Wednesday, April 22, 2009

Looking At Some Solicits

Marvel and DC have their solicitations up for July, and I'm just going to make a few comments. Sound good? Fantastic, glad to have you on board.

- I see Mark Bagley's moving to a 4-issue stint on Batman after Trinity. Good for him; a nice high-profile book, and one that's had a few difficulties with artists meeting deadlines from time to time*.

- So this Wednesday Comics project. I understand that the pages are considerably larger than your standard American comic, so it's not 16 pages in the sense those Astonishing X-Men: Ghost Boxes things were 16 pages. Still, I have to think that $4 price tag is going to be a stumbling point for some people. I guess it ultimately depends on how many of the creative teams or characters you're interested in, and whether that's sufficient to justify the cost.

- I'm guessing Moon Knight is canceled, seeing as it hasn't been listed in the solicits for June or July? I can't say I'm surprised; the last time I looked, its sales were about where She-Hulk's were when they announced it was being canceled, so I kind of figured it's days were growing short. I know Moon Knight has a loyal (if small) fanbase, so I wonder whether there simply aren't enough fans, or if it was something else that dropped the sales so low. I know there were considerable delays during the Huston/Finch initial year on the book, so maybe fans grew tired of waiting, or were turned off by the violence (there was an awful lot of that if I remember), or it just didn't tie in with enough Big Events.

- And I'm guessing Immortal Iron Fist is joining it on the block, since it's also missing in action, though there's an Immortal Weapons mini-series, so I guess that's five more months of martial arts goodness.

- So many solicitations for Norman Osborn being up to no good, and they all set my teeth on edge. Norman's reached that Superboy-Prime territory for me, where I don't care what gets rid of him, I just want him gone. But no, everywhere you turn, there he is, pulling another fast one. Hey, the X-Men are disobeying me, well I'll make my own X-Team! With blackjack and hookers**! Then I'll have them fight my Avengers team, so the X-Men look bad! And I'll put the Hood in charge of the Initiative, just because! It's to the point I want Gyrich to step in and put a stop to all this nonsense, with the power of bureaucratic red tape.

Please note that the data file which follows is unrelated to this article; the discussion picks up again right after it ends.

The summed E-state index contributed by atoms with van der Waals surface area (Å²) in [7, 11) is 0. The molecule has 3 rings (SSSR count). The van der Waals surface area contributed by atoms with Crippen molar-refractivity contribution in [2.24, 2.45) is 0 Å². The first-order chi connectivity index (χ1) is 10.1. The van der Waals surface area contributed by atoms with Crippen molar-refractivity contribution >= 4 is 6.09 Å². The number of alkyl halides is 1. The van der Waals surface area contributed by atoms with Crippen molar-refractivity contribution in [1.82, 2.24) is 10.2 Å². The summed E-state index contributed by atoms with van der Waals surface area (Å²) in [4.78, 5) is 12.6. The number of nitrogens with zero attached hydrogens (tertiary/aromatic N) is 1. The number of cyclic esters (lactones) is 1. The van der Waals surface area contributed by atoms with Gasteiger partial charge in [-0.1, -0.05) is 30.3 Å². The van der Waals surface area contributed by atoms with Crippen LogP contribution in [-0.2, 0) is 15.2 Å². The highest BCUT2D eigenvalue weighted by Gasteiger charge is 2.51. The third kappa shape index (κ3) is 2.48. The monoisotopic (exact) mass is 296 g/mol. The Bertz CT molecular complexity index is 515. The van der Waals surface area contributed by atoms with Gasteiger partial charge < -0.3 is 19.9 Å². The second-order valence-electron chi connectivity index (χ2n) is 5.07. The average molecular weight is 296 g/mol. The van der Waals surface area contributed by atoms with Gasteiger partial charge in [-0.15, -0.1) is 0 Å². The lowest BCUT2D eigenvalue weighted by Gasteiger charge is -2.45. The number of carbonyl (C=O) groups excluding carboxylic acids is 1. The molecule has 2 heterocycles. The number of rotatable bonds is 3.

- I see there's going to be another War of Kings-related mini, the two-issue Warriors. Sadly, it does not appear to have anything to do with the New Warriors, or Guy Gardner's bar***. I can't figure why they changed the pattern they had going with their cosmic events. With Annihilation, there was the Prologue, then the 4 four-issue mini-series focusing on specific characters, then Annihilation proper. Conquest was basically the same, but sub a 4-issue arc in Nova for a mini-series. But with War of Kings, they start with a 4-part Kingbreaker mini, release what was essentially the prologue**** while Kingbreaker's in progress, start up a 2-part Darkhawk mini as well, then start War of Kings before Kingbreaker or Darkhawk have finished, immediately start Ascension, and now Warriors. Plus various issues of Nova and Guardians of the Galaxy (and apparently a Mighty Avengers issue?). I don't know that it doesn't work as a way of arranging an event, but I though the other way worked pretty well, so I'm not sure why the shift. I'm guessing it allows them to focus on specific character's reactions to things happening in the main mini, without devoting time in said main mini to the reaction.

- I'm very pleased to see Marvel putting out trades of their '90s stuff. I placed an order for that Spider-Man 2099 trade that came out this week, and now I see New Warriors Classic Volume 1? I have a pretty set-in-stone rule about not buying things twice, and I worked diligently to collect the entire Nicieza/Bagley run (and succeeded), but that is tempting. Decisions, decisions. 'Course, there's also that Essential Peter Parker, Spectacular Spider-Man Volume 4. Hmm, so many choices, not nearly enough money. Never enough money.

* Though I guess that applies to many books at both Marvel and DC, so I shouldn't really single out Batman. But it's fun to pick on Batman, or his book.

** Actually, forget the X-Team and the blackjack.

*** I don't know what Guy's bar would be doing in the Marvel Universe, but heck, they keep talking like this war will make the universe implode, so let's say the implosion somehow sucks Warriors into Knowhere. That would be fun.

**** That'd be Secret Invasion: War of Kings.

Tuesday, April 21, 2009

Can't Tell Your Other Dimensional Realms Apart Without A Program

OK, so there's Limbo, realm ruled at various points by Belasco, Illyana Rasputin, Amanda Sefton, probably some other folks.